We’re invited to the mourning ceremony of Sümeyye Abak, a YPJ fighter who was killed fighting in Rojava (the region of Kurdistan within the Syrian borders, which is resisting attacks by ISIS). Chris sits upstairs with Sümeyye’s male relatives and friends. I’m taken downstairs to meet her mother and the female relatives. Through their tears, the women welcome me with kisses and cuddles. I can’t speak Kurdish, but that doesn’t matter. People seem touched that I’m here to learn about Sümeyye. As her mother holds my hand, I gaze at Sümeyye’s photo, which sits on the wall next to a picture of PKK leader Abdullah Öcalan.

At the memorial service of Sümeyye

At the memorial service of Sümeyye

During our visit to Cizîr‎, new friends tell us about Nûdem, a young woman who has been imprisoned by Turkey for ten and a half years on false terrorist accusations. Nûdem is a popular Kurdish singer who sings in the Kurdish language and writes songs about Kurdish culture and of freedom. (Read the Corporate Watch article on Nûdem here). Nûdem is just one of thousands of Kurdish people who have been imprisoned by the state within Turkey’s borders.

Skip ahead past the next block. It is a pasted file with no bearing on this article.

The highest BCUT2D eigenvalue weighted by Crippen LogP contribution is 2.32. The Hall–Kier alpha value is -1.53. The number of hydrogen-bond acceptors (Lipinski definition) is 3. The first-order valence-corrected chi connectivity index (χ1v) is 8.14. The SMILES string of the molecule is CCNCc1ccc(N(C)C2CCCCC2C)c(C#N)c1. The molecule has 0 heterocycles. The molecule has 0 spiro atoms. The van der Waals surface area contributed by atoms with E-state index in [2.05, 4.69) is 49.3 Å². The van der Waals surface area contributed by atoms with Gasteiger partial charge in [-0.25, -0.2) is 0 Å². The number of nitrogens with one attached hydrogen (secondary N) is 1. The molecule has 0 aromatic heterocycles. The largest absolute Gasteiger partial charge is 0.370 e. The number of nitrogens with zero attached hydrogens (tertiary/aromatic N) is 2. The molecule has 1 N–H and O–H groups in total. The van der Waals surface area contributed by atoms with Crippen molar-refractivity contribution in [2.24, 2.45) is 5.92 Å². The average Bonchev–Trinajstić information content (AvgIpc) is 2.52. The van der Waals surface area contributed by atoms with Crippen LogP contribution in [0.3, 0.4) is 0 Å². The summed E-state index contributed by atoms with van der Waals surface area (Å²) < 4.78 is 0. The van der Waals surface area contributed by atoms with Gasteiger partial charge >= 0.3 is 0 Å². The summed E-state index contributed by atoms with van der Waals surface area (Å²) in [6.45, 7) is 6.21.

Nûdem Durak (photo taken from Corporate Watch)

Nûdem Durak (photo taken from Corporate Watch)

Finally, we move onto the villages surrounding Lake Van, close to the Iran border. “These mountains are the guerillas’ mountains,” a friend says to me, smiling, when I ask her why there’s no military bases here.

The mountains surrounding Lake Van

The mountains surrounding Lake Van

Since this visit to North Kurdistan in June/July, Turkey’s state and military has begun a fresh bombardment on Kurdish guerillas, and there are continuing attacks on their bases in the mountains, with PKK guerillas retaliating. If we were to visit Yannis and Meral in Roboski now, we would see military jets constantly flying over their village to attack guerillas. Turkey’s military is also targeting villages in its bombing.